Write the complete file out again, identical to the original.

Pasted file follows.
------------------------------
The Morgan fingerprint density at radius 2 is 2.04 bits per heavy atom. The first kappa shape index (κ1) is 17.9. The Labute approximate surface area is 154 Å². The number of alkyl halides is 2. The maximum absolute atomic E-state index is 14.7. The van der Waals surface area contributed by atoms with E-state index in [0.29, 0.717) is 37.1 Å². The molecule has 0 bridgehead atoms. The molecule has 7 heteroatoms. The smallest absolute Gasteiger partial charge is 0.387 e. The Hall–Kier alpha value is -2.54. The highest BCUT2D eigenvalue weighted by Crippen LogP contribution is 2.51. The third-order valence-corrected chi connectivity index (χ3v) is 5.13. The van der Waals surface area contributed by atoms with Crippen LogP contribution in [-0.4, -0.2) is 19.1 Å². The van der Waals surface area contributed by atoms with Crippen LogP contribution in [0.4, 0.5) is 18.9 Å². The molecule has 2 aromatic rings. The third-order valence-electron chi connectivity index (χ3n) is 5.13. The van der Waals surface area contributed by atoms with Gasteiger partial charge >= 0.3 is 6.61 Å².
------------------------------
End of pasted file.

The Morgan fingerprint density at radius 2 is 2.04 bits per heavy atom. The first kappa shape index (κ1) is 17.9. The Labute approximate surface area is 154 Å². The number of alkyl halides is 2. The maximum absolute atomic E-state index is 14.7. The van der Waals surface area contributed by atoms with E-state index in [0.29, 0.717) is 37.1 Å². The molecule has 0 bridgehead atoms. The molecule has 7 heteroatoms. The smallest absolute Gasteiger partial charge is 0.387 e. The Hall–Kier alpha value is -2.54. The highest BCUT2D eigenvalue weighted by Crippen LogP contribution is 2.51. The third-order valence-corrected chi connectivity index (χ3v) is 5.13. The van der Waals surface area contributed by atoms with Crippen LogP contribution in [-0.4, -0.2) is 19.1 Å². The van der Waals surface area contributed by atoms with Crippen LogP contribution in [0.4, 0.5) is 18.9 Å². The molecule has 2 aromatic rings. The third-order valence-electron chi connectivity index (χ3n) is 5.13. The van der Waals surface area contributed by atoms with Gasteiger partial charge >= 0.3 is 6.61 Å².